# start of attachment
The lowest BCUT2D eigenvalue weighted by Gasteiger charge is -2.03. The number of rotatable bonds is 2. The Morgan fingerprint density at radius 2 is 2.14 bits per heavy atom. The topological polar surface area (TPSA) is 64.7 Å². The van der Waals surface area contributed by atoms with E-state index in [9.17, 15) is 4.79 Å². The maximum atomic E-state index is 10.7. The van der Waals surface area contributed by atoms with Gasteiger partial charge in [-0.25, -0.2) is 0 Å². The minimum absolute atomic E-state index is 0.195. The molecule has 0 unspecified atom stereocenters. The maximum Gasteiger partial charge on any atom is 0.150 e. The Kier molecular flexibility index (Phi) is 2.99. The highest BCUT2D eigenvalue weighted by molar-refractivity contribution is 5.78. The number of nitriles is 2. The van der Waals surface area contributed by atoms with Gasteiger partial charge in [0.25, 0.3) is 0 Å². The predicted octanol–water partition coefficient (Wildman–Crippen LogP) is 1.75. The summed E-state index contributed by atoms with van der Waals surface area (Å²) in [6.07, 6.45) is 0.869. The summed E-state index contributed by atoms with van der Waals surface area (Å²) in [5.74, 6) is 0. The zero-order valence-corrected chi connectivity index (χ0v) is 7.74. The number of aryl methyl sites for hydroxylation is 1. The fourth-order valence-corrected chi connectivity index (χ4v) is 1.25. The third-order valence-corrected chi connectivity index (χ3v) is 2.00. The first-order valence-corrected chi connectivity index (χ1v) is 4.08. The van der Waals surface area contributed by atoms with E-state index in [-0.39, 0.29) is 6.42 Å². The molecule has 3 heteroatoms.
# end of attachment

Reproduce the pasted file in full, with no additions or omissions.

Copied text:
The lowest BCUT2D eigenvalue weighted by Gasteiger charge is -2.03. The number of rotatable bonds is 2. The Morgan fingerprint density at radius 2 is 2.14 bits per heavy atom. The topological polar surface area (TPSA) is 64.7 Å². The van der Waals surface area contributed by atoms with E-state index in [9.17, 15) is 4.79 Å². The maximum atomic E-state index is 10.7. The van der Waals surface area contributed by atoms with Gasteiger partial charge in [-0.25, -0.2) is 0 Å². The minimum absolute atomic E-state index is 0.195. The molecule has 0 unspecified atom stereocenters. The maximum Gasteiger partial charge on any atom is 0.150 e. The Kier molecular flexibility index (Phi) is 2.99. The highest BCUT2D eigenvalue weighted by molar-refractivity contribution is 5.78. The number of nitriles is 2. The van der Waals surface area contributed by atoms with Gasteiger partial charge in [0.25, 0.3) is 0 Å². The predicted octanol–water partition coefficient (Wildman–Crippen LogP) is 1.75. The summed E-state index contributed by atoms with van der Waals surface area (Å²) in [6.07, 6.45) is 0.869. The summed E-state index contributed by atoms with van der Waals surface area (Å²) in [5.74, 6) is 0. The zero-order valence-corrected chi connectivity index (χ0v) is 7.74. The number of aryl methyl sites for hydroxylation is 1. The fourth-order valence-corrected chi connectivity index (χ4v) is 1.25. The third-order valence-corrected chi connectivity index (χ3v) is 2.00. The first-order valence-corrected chi connectivity index (χ1v) is 4.08. The van der Waals surface area contributed by atoms with E-state index in [-0.39, 0.29) is 6.42 Å². The molecule has 3 heteroatoms.